Huron’s proposed split with Western will affect the college’s future students dramatically — and not for the better.
The affiliate’s separation from Western University would see Huron University College establish its own Senate to govern its academic affairs and hand out its own degrees. While Huron's administration may want full control over the school’s academic programming, students’ concerns seem swept to the side.
Huron’s president Barry Craig admitted he doesn’t think his students were asking for the split and Huron University College Students' Council president Ziyana Kotadia said her team was only informed of the plan a day before it was released to faculty, just a few days before students heard the news.
Students will be some of the only people directly affected by this change — their voices need to be heard.
Huron students have been vocal online throughout the consultation period, saying they were drawn to the affiliate because they would be in smaller and more hands-on programs while still being granted a Western degree at the end of it.
Without this, prospective post-secondary students who get into both Huron and Western will have to choose between having a degree from a top 200 university in the world and being able to take classes that may appeal more to them.
Most students would choose the degree.
Moreover, while the response from Western’s president Alan Shepard has been diplomatic, there is no telling what type of deal the university and Huron will reach once negotiations end.
While Huron has repeated that the split will only impact the college’s academic programming and its students will have access to Western services, they have no way to guarantee this. The college hasn't started negotiations with Western yet and if Brexit has taught us anything, it’s that you can’t stop paying your club membership and still expect the benefits.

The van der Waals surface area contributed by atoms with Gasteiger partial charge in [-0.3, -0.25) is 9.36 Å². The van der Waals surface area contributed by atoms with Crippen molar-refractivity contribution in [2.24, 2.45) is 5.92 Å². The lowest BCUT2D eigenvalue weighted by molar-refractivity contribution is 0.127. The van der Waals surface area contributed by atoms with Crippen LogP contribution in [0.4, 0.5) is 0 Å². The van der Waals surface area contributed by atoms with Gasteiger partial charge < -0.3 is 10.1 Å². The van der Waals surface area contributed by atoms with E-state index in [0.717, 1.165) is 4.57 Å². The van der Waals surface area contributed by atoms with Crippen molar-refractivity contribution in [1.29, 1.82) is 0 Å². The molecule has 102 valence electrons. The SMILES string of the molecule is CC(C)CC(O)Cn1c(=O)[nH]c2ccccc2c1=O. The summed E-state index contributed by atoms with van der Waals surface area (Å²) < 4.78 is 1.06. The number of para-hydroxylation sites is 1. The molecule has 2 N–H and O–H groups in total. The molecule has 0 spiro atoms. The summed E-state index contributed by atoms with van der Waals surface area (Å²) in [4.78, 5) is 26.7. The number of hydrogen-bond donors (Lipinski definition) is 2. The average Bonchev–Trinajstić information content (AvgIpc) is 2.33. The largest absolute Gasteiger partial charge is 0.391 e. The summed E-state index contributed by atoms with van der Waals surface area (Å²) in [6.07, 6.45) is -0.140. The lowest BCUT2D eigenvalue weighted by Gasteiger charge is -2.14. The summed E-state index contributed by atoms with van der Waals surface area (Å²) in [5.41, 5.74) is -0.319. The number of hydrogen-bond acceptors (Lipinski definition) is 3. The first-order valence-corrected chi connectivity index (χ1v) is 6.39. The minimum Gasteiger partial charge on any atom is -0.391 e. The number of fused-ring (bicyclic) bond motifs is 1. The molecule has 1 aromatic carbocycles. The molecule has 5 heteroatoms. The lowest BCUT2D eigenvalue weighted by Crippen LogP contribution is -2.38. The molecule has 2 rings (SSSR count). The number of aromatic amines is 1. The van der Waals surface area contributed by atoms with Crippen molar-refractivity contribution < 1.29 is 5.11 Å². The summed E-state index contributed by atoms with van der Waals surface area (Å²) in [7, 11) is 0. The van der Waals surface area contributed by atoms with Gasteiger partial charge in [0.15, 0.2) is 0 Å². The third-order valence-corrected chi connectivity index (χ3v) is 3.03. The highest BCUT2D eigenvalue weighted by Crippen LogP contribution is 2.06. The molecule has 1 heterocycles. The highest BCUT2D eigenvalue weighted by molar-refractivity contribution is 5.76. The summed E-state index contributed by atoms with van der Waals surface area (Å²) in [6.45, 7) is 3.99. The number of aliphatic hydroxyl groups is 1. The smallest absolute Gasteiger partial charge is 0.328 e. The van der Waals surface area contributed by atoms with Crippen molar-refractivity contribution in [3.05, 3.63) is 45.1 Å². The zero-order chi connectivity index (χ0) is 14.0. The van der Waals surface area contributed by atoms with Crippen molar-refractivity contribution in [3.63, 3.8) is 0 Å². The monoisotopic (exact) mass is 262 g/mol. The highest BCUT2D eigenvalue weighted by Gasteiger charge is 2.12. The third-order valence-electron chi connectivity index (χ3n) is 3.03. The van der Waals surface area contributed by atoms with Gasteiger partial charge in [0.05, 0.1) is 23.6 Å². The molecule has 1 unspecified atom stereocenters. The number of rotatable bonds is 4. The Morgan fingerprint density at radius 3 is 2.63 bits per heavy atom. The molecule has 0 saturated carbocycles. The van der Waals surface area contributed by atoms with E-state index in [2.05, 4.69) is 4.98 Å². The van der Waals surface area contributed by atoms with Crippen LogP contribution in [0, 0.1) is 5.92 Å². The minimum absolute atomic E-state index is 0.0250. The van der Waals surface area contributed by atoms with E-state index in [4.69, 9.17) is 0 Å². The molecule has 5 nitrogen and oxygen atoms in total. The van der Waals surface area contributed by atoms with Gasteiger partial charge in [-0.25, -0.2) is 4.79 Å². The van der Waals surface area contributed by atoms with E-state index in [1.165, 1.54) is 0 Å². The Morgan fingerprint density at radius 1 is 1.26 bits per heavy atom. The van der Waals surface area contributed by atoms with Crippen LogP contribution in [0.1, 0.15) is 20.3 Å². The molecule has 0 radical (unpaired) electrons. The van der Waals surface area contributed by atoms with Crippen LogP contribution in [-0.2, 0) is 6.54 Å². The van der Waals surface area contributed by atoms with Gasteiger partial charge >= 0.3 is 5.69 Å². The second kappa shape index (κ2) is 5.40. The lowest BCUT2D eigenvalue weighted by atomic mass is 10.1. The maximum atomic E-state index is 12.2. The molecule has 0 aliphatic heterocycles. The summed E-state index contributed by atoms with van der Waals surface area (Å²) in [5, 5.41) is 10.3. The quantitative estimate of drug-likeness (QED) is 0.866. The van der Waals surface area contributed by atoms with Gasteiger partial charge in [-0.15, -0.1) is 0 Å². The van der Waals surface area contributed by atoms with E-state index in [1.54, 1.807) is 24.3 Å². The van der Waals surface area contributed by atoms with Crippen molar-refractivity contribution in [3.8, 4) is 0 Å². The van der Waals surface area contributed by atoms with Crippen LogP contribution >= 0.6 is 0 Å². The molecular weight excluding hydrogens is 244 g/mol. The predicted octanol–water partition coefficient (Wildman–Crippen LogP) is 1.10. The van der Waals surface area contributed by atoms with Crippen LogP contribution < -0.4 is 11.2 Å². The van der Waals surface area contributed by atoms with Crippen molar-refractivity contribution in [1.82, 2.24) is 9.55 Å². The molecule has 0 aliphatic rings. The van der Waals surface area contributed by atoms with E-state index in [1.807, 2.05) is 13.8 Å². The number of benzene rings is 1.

If Huron really wants to split from its academic affiliation with Western, Shepard himself admitted it’s unlikely Western will permit the college to keep paying an affiliate rate to use main campus’ libraries and gyms.
Even if Huron officials were to negotiate a deal to use Western’s services that didn’t up the cost of ancillary fees, Huron students would face the problems that come with likely losing their seat on the University Students’ Council.
The USC coordinates students' bus passes, the club system and on-campus concerts, while both the HUCSC and the USC have said they want to continue working closely together, there’s no telling what services Huron students might miss out on if they’re forced to leave London’s biggest student union.
It’s possible Huron is staging this split as a bargaining chip to push Western for greater academic autonomy, but if that were the case, Western seems unlikely to take the bait. At a glance, there is not much Western will lose through Huron’s secession, while the affiliate will have to come to terms with managing its own services.
Current Huron students may not be the ones who will receive the first Huron degrees, but they are the ones who know what those future students will want — and their college needs to listen to them.
Corrections (March 29, 2021, 11:51 a.m.): This article was corrected to reflect that Huron's students' council was informed of the decision as Huron's faculty was informed, rather than when students heard a few days later.